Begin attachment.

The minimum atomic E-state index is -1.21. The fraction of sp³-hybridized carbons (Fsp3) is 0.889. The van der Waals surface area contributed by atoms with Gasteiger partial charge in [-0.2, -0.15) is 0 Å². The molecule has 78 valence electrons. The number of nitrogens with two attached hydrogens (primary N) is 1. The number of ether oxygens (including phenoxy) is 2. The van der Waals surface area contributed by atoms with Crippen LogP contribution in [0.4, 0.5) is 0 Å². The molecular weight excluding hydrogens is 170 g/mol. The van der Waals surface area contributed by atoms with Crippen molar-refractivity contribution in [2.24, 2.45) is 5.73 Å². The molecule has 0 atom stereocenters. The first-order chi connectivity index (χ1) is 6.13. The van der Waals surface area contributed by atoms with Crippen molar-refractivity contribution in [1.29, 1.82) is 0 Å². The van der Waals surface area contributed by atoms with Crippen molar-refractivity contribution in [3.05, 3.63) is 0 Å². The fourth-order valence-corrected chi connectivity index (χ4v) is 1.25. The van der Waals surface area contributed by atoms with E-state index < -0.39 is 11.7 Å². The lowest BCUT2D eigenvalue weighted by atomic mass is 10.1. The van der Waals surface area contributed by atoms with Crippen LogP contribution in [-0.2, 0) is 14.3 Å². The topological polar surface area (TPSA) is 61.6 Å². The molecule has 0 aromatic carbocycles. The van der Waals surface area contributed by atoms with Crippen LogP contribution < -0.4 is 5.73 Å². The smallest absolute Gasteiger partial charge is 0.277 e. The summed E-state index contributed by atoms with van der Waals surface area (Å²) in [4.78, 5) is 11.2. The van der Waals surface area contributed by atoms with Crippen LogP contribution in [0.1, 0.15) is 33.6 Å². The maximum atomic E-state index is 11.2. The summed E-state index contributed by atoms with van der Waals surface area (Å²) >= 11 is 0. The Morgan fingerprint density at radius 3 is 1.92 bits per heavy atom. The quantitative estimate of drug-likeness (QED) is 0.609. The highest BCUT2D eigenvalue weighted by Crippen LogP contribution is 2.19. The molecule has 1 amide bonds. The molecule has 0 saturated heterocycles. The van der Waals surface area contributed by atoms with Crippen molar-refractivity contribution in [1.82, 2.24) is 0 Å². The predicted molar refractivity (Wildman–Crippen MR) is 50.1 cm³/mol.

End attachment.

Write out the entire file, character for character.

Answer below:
The minimum atomic E-state index is -1.21. The fraction of sp³-hybridized carbons (Fsp3) is 0.889. The van der Waals surface area contributed by atoms with Gasteiger partial charge in [-0.2, -0.15) is 0 Å². The molecule has 78 valence electrons. The number of nitrogens with two attached hydrogens (primary N) is 1. The number of ether oxygens (including phenoxy) is 2. The van der Waals surface area contributed by atoms with Crippen LogP contribution in [0.4, 0.5) is 0 Å². The molecular weight excluding hydrogens is 170 g/mol. The van der Waals surface area contributed by atoms with Crippen molar-refractivity contribution in [2.24, 2.45) is 5.73 Å². The molecule has 0 atom stereocenters. The first-order chi connectivity index (χ1) is 6.13. The van der Waals surface area contributed by atoms with Crippen molar-refractivity contribution in [1.29, 1.82) is 0 Å². The van der Waals surface area contributed by atoms with Crippen molar-refractivity contribution in [3.05, 3.63) is 0 Å². The fourth-order valence-corrected chi connectivity index (χ4v) is 1.25. The van der Waals surface area contributed by atoms with E-state index < -0.39 is 11.7 Å². The lowest BCUT2D eigenvalue weighted by atomic mass is 10.1. The van der Waals surface area contributed by atoms with Crippen LogP contribution in [-0.2, 0) is 14.3 Å². The topological polar surface area (TPSA) is 61.6 Å². The molecule has 0 aromatic carbocycles. The van der Waals surface area contributed by atoms with Crippen LogP contribution < -0.4 is 5.73 Å². The smallest absolute Gasteiger partial charge is 0.277 e. The summed E-state index contributed by atoms with van der Waals surface area (Å²) in [4.78, 5) is 11.2. The van der Waals surface area contributed by atoms with Crippen LogP contribution in [0.1, 0.15) is 33.6 Å². The maximum atomic E-state index is 11.2. The summed E-state index contributed by atoms with van der Waals surface area (Å²) >= 11 is 0. The Morgan fingerprint density at radius 3 is 1.92 bits per heavy atom. The quantitative estimate of drug-likeness (QED) is 0.609. The highest BCUT2D eigenvalue weighted by Crippen LogP contribution is 2.19. The molecule has 1 amide bonds. The molecule has 0 saturated heterocycles. The van der Waals surface area contributed by atoms with Crippen molar-refractivity contribution in [1.82, 2.24) is 0 Å². The predicted molar refractivity (Wildman–Crippen MR) is 50.1 cm³/mol.